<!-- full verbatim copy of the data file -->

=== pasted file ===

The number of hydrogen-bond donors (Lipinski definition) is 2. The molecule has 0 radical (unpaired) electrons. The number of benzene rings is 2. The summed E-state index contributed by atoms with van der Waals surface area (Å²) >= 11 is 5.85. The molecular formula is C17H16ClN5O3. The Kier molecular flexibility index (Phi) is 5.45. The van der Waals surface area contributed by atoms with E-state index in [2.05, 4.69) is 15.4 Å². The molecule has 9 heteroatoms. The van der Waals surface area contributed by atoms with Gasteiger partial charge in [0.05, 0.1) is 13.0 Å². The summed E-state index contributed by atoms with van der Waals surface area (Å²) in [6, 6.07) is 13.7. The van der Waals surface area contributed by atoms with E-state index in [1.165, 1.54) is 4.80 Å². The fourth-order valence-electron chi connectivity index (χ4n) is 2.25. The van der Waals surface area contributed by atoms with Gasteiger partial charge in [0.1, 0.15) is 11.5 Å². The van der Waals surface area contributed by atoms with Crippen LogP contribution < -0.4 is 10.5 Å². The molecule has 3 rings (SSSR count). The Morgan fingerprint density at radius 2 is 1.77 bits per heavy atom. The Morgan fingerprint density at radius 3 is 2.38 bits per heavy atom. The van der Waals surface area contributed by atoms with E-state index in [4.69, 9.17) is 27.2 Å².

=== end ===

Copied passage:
The number of hydrogen-bond donors (Lipinski definition) is 2. The molecule has 0 radical (unpaired) electrons. The number of benzene rings is 2. The summed E-state index contributed by atoms with van der Waals surface area (Å²) >= 11 is 5.85. The molecular formula is C17H16ClN5O3. The Kier molecular flexibility index (Phi) is 5.45. The van der Waals surface area contributed by atoms with E-state index in [2.05, 4.69) is 15.4 Å². The molecule has 9 heteroatoms. The van der Waals surface area contributed by atoms with Gasteiger partial charge in [0.05, 0.1) is 13.0 Å². The summed E-state index contributed by atoms with van der Waals surface area (Å²) in [6, 6.07) is 13.7. The van der Waals surface area contributed by atoms with E-state index in [1.165, 1.54) is 4.80 Å². The fourth-order valence-electron chi connectivity index (χ4n) is 2.25. The van der Waals surface area contributed by atoms with Gasteiger partial charge in [0.1, 0.15) is 11.5 Å². The van der Waals surface area contributed by atoms with Crippen LogP contribution < -0.4 is 10.5 Å². The molecule has 3 rings (SSSR count). The Morgan fingerprint density at radius 2 is 1.77 bits per heavy atom. The Morgan fingerprint density at radius 3 is 2.38 bits per heavy atom. The van der Waals surface area contributed by atoms with E-state index in [4.69, 9.17) is 27.2 Å².